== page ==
What light from yonder spaceship breaks? Anton Doiron (Max, left) and Karl Sears (Bruce, right) figure out what Bruce's spaceship, the Nessus, is telling them.
Filmmaker, writer, actor, director and producer Anton Doiron, left, stands with actor Karl Sears, right, on set. Sears and Doiron grew up in Ketchikan and started making movies in a high school Spanish class.
Story last updated at 3/5/2014 - 2:02 pm
In a future not so far from now, hog fat is king, and space truckers haul thousands of pounds of the substance across the universe. It's a lonely job, one that leads to the need for friendship in the form of people ... or containers of sour cream. On his way to a far-away space station, space trucker Bruce finds both.
"Space Trucker Bruce" is a movie written, directed, produced and pretty much everythinged by Juneau resident Anton Doiron. It will debut at the Gold Town Nickelodeon on March 14, 15 and 16.
Doiron, originally from Ketchikan, moved to Juneau in 2005. It was in 2007 that he started writing the script for Space Trucker Bruce, and 2008 that he started filming.
"It has been my life for the last six years," he said. (That doesn't a year-long break to design a computerized heating system for his house. He's a bit engineering-inclined, to say the least.)
Except for other actors and occasional crew, Doiron created the entire movie himself. Editing. 3-D modeling. The addition of composite effects, sound and music. Directing. Writing the script. Acting in one of the roles. And building. Lots of building.
Doiron built eight different sets in his back yard. The biggest one, a hallway, was 35 feet long.
He became interested in filmmaking while he was a student making a short film for his Spanish class at Ketchikan High School. He got an electrical engineering degree at the University of Alaska Fairbanks. For a while, he worked as an engineer and programmer, and most of his free-time projects were in the field of robotics.
Now, he's a programmer at the Alaska Department of Environmental Conservation, and almost every day for the last six years, he's spent hours working on this movie.
"I decided when I moved here that I really wanted to get back into filmmaking," he said.
Doiron's good friend Karl Sears plays Bruce. Doiron plays Max, a man adrift in his own broken spaceship and cast in the role of a hitchhiker. Local musician Michael Moss wrote a song, "Supply Lines and Deadlines," for the movie. Other locals play roles as well.
Sears grew up with Anton in Ketchikan and was in that same high school Spanish class.
"It didn't really strike me what I was getting into," he said of the six-year project. "It was interesting and a lot of fun at times."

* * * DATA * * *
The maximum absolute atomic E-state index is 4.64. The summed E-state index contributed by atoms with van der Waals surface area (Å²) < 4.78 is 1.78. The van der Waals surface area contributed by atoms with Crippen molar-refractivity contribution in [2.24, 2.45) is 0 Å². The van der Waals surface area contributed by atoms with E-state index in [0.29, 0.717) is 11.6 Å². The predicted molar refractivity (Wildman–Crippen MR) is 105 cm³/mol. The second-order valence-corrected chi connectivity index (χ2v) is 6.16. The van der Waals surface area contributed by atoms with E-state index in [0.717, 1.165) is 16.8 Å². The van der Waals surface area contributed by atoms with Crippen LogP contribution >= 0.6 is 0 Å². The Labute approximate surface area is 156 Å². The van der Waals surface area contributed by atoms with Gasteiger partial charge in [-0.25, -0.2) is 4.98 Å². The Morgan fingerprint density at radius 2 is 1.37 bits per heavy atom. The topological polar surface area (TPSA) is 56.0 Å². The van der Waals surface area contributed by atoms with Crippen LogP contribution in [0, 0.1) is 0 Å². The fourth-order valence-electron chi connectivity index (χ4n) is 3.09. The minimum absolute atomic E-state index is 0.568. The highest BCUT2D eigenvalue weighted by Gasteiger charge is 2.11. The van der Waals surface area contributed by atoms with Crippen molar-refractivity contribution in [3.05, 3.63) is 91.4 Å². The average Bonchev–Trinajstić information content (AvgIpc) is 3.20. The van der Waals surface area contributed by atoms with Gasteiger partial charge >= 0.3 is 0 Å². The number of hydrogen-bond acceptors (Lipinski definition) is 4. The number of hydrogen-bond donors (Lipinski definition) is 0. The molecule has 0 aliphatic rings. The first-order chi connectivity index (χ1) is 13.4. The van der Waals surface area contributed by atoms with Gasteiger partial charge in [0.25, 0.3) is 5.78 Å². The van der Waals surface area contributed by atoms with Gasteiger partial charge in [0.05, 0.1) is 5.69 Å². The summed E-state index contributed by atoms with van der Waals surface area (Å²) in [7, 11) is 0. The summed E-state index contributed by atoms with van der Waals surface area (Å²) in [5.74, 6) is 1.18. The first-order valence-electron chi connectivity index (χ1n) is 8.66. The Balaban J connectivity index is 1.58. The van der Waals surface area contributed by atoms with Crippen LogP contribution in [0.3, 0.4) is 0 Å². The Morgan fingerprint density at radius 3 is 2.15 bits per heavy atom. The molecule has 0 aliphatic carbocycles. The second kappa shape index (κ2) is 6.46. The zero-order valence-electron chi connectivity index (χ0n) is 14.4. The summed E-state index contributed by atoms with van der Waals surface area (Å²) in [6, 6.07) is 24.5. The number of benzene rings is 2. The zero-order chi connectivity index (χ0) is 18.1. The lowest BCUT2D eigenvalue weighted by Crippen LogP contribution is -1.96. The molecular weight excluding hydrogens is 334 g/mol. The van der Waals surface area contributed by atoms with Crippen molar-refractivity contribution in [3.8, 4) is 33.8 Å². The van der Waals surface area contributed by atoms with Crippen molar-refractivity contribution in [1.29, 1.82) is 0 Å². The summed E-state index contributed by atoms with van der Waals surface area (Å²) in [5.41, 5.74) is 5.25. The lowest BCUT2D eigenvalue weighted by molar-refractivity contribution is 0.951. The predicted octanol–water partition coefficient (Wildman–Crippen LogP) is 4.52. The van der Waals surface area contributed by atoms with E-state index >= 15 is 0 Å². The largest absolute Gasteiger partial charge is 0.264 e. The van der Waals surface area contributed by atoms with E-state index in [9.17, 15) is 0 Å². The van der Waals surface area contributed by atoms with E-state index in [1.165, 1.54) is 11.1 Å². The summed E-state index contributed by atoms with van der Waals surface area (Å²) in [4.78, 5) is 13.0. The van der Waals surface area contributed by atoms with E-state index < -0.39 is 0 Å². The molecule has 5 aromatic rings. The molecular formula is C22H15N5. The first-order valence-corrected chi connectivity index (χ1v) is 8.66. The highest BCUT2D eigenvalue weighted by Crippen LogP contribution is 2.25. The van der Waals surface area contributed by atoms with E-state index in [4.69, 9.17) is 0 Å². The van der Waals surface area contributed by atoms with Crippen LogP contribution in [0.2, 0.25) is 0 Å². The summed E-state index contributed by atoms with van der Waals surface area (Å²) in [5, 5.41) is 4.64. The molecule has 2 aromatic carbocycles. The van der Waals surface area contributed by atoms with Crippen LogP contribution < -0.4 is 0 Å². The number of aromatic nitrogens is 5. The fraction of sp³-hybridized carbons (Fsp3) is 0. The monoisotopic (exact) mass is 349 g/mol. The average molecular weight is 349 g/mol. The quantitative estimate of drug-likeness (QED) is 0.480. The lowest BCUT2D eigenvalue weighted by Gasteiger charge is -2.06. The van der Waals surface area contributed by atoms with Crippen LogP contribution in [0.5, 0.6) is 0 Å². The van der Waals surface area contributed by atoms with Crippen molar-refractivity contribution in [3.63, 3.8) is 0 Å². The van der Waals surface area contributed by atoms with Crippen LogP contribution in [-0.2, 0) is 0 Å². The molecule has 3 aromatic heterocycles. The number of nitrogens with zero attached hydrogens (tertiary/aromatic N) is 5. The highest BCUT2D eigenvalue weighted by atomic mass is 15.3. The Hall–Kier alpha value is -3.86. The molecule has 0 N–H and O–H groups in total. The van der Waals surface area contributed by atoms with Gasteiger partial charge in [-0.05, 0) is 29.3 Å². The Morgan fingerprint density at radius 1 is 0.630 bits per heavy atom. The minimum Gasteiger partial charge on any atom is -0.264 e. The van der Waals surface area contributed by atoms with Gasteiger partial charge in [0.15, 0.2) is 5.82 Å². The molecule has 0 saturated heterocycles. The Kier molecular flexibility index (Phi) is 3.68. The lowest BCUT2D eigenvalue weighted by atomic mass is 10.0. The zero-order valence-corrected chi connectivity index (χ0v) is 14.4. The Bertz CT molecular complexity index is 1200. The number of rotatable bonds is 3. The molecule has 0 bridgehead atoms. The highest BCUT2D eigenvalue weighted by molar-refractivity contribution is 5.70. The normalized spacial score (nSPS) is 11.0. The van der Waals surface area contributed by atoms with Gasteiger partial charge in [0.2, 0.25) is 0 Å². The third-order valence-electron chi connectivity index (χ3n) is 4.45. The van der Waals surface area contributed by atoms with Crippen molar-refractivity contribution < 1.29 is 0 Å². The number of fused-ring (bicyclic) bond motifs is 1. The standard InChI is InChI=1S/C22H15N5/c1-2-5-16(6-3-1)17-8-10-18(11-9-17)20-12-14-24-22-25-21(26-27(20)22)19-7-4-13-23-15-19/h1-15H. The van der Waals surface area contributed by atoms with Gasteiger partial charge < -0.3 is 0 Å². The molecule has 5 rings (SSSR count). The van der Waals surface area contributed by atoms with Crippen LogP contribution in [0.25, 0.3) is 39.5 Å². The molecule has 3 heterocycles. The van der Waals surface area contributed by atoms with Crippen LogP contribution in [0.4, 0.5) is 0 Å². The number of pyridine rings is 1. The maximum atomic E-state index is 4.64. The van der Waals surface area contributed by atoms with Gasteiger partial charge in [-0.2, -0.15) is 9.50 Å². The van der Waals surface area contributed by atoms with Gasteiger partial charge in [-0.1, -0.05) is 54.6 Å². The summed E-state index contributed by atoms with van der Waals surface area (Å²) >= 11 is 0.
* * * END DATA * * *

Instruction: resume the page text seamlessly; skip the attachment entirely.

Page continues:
One of the most exciting and nerve-wracking scenes, he said, was a one in which he kisses an actress in the film. "I was kind of a nervous wreck. ... I'm not an actor, so I'd never done anything (like that) before," he said.
The movie is laced with what for the most part is an absurdist sense of humor. (It worked for this viewer.) Mr. Sour Cream is my favorite character, which is not a slight on Bruce or Max. I guess one thing this movie taught me is that I think talking tubs of sour cream are inherently hilarious.
The movie also makes fun of movie tropes (let's just say Bruce, while a little unbalanced at the beginning, is actually quite a Zen master in his jumpsuit and John Deere hat.) Bruce pours over a pornographic magazine called "Space Buns." And then, of course, there's the hog fat.
"I don't know where that came from," Doiron said. "I wanted Bruce to be hauling something in a large tank. They use it as a way to make food, but I kind of joke in the movie that it's the most precious substance in the universe."
In making this movie, Doiron was doing many things for the first time. He read books and taught himself a lot along the way.
"I like to think of myself as 'the everything,' he said. "I'm maybe not an expert at every piece of it, but as a low-budget filmmaker, I feel like you have to be able to do every piece of it."
He gave himself a budget of $30 a week, ultimately spending around $10,000 on sets, editing equipment, cameras, props and whatever else the movie needed.
"They often say ... if you can get 80 percent of your vision on the screen, it's good," Doiron said. "It's never going to come out exactly like you imagine it in your head."
Doiron plans to start his next project, which has a working title of "A Girl, A Yeti, and a Spaceship," this summer.
See a preview of Space Trucker Bruce at http://spacetruckerbruce.com/stbvideos.html. Details are also on Facebook.
The movie is showing at the Gold Town Nickelodeon March 14 at 7 p.m. and 9 p.m., and March 15 and 16 at 2 p.m.